Fla. House passes bill to deregulate 19 industries

Professions, businesses and occupations that would be deregulated under House Bill 5005.

■ Athlete agents

■ Auctioneers and auctioneer apprentices

■ Sellers of business opportunities

■ Charitable organizations

■ Hair braiders, hair wrappers, and body wrappers

■ Dance studios

■ Health studios

■ Interior designers

■ Intrastate movers

■ Motor vehicle repair shops

■ Sellers of travel

■ Talent agents

■ Telemarketing

■ Yacht and ship brokers

■ Transportation access to outdoor theaters

■ Roominghouses

■ Sales representative contracts involving commissions

■ Television tube labeling

■ Water vending machines

— Russell Vernay’s moving business is the product of deregulation.

The Household Goods Transportation Act of 1980 opened up the moving business nationwide, throwing open the doors to smaller companies like his Fort Myers-based Vernay Van Lines, while reducing prices for consumers.

“It made it more competitive,” said Vernay, whose family has been in the moving business for four generations. “It was capitalism at its true nature.”

But Vernay is no fan of a deregulation bill passed by the Florida House on Thursday, which would end state oversight of 19 industries, including intrastate movers. House Bill 5005 was passed on a 77 to 38 vote, largely along party lines, with most Republicans voting in favor.

Vernay said the legislation would allow big companies from out of state to come into Florida and take away the corporate work that is the backbone of his business.

“Big business has found a way around the original purpose of deregulation,” Vernay said.

Supporters of the legislation say it will slash red tape in Florida, making the state more business-friendly, encouraging investment and creating jobs, while maintaining consumer protections. They argue that many of the regulations in question are nothing more requirements that businesses pay an annual fee and register with the state, which provides little oversight.

It would save the private sector about $11.3 million annually, said Rep. Dorothy Hukill, R-Port Orange, the bill’s sponsor.

“State regulation is intended to protect health, safety and welfare,” Hukill said. “Unnecessary government regulation hurt businesses and cost consumers more money. Small business owners and entrepreneurs are in a constant struggle with government red tape that serves no purpose except to restrict economic growth.”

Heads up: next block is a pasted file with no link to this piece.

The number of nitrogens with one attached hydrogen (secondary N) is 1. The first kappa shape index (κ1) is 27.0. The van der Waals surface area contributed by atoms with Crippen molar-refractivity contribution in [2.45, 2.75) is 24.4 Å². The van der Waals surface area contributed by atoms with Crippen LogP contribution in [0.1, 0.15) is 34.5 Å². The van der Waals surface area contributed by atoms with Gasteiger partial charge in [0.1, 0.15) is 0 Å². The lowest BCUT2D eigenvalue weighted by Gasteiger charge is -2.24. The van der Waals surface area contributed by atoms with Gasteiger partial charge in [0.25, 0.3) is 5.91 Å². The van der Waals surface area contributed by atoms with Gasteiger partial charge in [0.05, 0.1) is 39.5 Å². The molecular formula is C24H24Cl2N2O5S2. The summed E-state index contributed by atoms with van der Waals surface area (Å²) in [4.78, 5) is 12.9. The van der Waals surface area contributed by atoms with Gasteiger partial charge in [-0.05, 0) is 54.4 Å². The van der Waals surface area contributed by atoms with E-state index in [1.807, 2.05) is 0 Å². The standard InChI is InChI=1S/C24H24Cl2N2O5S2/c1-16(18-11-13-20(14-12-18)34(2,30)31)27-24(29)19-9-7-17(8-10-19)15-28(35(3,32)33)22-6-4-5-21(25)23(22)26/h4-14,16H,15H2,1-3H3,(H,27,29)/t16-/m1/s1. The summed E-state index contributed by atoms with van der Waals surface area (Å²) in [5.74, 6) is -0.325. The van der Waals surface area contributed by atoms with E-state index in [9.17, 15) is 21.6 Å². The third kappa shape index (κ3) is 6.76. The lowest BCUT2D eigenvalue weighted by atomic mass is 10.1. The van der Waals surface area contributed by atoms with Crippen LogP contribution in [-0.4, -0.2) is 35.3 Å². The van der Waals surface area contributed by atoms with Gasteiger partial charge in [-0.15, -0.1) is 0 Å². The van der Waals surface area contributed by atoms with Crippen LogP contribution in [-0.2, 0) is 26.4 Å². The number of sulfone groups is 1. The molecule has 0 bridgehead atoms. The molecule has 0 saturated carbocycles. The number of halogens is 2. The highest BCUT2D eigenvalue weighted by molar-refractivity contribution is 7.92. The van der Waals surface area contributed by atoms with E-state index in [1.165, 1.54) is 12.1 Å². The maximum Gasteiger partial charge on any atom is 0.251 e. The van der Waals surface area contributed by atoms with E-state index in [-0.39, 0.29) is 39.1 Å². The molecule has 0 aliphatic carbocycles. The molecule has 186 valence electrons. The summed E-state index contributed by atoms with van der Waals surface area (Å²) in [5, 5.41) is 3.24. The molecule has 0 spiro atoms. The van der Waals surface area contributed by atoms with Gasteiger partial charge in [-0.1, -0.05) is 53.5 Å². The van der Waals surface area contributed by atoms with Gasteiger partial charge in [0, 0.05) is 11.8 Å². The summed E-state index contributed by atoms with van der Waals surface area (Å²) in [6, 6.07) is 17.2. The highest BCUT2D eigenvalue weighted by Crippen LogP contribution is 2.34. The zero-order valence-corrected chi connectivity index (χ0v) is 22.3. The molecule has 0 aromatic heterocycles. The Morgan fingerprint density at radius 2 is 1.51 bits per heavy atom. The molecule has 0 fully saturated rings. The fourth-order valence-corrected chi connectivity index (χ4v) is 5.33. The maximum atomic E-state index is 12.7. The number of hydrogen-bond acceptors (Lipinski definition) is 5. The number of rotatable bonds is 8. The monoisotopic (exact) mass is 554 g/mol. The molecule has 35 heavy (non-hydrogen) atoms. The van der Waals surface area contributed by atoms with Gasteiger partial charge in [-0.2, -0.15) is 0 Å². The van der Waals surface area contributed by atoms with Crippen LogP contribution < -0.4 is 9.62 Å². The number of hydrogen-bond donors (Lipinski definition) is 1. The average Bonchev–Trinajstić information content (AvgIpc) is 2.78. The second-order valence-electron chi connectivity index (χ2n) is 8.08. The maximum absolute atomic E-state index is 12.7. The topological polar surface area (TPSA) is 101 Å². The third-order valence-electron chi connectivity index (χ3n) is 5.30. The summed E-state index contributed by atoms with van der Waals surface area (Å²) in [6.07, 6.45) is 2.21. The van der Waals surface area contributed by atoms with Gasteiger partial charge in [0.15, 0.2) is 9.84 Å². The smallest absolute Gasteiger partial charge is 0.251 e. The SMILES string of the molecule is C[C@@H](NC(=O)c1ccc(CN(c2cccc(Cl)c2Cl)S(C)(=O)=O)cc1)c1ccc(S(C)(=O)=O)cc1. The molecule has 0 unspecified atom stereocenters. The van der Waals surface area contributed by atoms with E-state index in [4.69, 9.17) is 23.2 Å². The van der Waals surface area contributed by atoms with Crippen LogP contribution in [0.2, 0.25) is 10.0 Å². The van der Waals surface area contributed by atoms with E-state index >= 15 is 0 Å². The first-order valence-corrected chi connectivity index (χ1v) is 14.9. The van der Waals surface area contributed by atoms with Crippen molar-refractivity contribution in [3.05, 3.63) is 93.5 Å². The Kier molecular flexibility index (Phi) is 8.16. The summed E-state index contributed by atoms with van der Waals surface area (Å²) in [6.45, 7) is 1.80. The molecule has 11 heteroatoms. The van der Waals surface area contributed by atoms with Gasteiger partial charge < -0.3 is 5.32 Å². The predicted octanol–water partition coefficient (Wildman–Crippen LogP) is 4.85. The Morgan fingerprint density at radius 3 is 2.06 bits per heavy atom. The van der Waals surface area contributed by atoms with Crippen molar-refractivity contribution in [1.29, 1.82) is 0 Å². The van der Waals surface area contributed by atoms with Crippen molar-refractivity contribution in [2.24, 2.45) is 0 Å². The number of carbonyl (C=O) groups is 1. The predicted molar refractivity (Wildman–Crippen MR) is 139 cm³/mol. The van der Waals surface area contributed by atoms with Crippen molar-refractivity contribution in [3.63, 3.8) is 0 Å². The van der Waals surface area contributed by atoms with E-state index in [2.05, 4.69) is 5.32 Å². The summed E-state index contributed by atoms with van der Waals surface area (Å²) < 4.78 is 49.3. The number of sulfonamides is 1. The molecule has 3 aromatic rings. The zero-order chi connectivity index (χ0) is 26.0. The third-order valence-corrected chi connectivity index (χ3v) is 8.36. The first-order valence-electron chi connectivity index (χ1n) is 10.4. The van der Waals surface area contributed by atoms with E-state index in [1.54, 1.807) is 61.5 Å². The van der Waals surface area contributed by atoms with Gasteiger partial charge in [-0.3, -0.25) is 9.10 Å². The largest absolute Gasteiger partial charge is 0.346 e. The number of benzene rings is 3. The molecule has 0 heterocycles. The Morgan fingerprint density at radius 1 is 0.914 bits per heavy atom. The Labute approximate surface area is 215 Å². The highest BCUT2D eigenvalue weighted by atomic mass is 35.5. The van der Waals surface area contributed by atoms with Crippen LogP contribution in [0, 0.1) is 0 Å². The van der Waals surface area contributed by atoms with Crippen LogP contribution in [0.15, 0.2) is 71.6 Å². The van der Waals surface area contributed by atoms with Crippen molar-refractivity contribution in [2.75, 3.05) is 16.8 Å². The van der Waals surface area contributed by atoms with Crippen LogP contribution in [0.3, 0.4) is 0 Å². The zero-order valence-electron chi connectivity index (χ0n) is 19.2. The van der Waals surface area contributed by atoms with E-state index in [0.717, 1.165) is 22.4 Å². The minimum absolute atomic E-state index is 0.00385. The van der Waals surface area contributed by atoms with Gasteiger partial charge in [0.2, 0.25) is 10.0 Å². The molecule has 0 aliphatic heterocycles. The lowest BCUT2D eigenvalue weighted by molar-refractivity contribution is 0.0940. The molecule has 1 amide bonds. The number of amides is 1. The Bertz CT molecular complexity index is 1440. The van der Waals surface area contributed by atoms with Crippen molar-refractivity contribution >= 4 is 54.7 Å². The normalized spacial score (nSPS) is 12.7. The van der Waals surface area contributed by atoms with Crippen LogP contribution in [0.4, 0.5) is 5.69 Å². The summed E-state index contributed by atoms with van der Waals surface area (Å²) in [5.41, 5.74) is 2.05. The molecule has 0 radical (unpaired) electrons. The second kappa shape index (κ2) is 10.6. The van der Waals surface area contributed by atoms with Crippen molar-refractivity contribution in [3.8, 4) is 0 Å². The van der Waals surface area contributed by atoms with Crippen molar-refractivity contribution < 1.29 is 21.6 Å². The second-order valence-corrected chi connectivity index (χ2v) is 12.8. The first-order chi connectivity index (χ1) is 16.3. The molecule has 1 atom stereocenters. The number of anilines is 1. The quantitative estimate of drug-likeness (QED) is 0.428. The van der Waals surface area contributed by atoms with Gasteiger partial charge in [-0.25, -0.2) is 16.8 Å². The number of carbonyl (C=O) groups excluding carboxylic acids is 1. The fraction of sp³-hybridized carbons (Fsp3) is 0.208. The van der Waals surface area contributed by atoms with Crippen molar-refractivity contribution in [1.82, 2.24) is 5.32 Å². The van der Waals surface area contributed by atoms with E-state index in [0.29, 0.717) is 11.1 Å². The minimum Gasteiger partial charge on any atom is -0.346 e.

Opponents of the bill painted a picture of Florida run amok with scammers, charlatans, and shake-down artists ready to take advantage of unsuspecting residents and tourists who would have few state protections, and fewer avenues for recourse.

“At the end of the day it puts the people of our state at great risk,” said Rep. Leonard Bembry, D-Greenville.

The professions and occupations deregulated by the bill include athlete agents, talent agents, hair braiders, interior designers, dance studios, telemarketers and automobile repair shops.

Interior design lobbyists have fought the legislation tooth and nail, saying their profession is about more than just selecting color and furniture. Bad designs utilizing bad materials could put people’s lives at risk, they said.

It would also hurt professionals who spent thousands of dollars to go to school to obtain a license, they said.

Florida is one of only three states that regulates commercial interior designers, according to Politifact Florida.

During a floor session on Wednesday, Ron Saunders, the Democratic minority leader from Key West, introduced individual amendments to strip each profession from the bill. Each of his amendments failed.

Rep. Matt Caldwell, R-Lehigh Acres, said the professions included in the bill were chosen because they have been successful in other states without regulations, and because they’ve had few infractions in Florida. The regulations simply erect barriers to entry into an industry, he said.

“It’s a way for you to chase away competition, to exclude competitors from coming in and opening up against you,” Caldwell said.

Deregulating talent agencies could put young people at risk, Saunders argued.

“The reason for this original regulation was there were a lot of abuses,” Saunders said. “We had pedophiles out there taking pictures of our kids, and using them on the internet or whatever. This deregulation would open up this area to anybody.”

Opponents of the bill also argued that deregulating auto repair shops would swell the number of shops in the state, some of which could be run by unscrupulous managers who employ unskilled mechanics. They warned of scams, unauthorized repairs and inflated bills.

Johnny Nocera, owner of the Naples-based Supreme Auto, said customers will still be protected. All the bill would do, he said, is remove a registration requirement that he said is nothing more than unneeded bureaucracy.

“When you’re in a world … of business that you’re pretty much regulated on just about everything you do, and just about taxed on everything you do, when you see something like this, it’s kind of comforting,” Nocera said.

Rep. Matt Hudson, R-Naples, said opponents of the bill haven’t looked at the facts. Registration requirements, which the bill would eliminate, are not the same as regulation, he said.

“When you create just an additional registration that has no meaningful impact, why have it? That’s what we’re trying to do, eliminate those things,” Hudson said. “I think it’s very important to look at removing those barriers from people being innovators and entrepreneurs, and making sure we look at existing businesses and try to allow their lives to be a little bit easier.”

_Connect with Ryan Mills at www.naplesnews.com/staff/ryan-mills/

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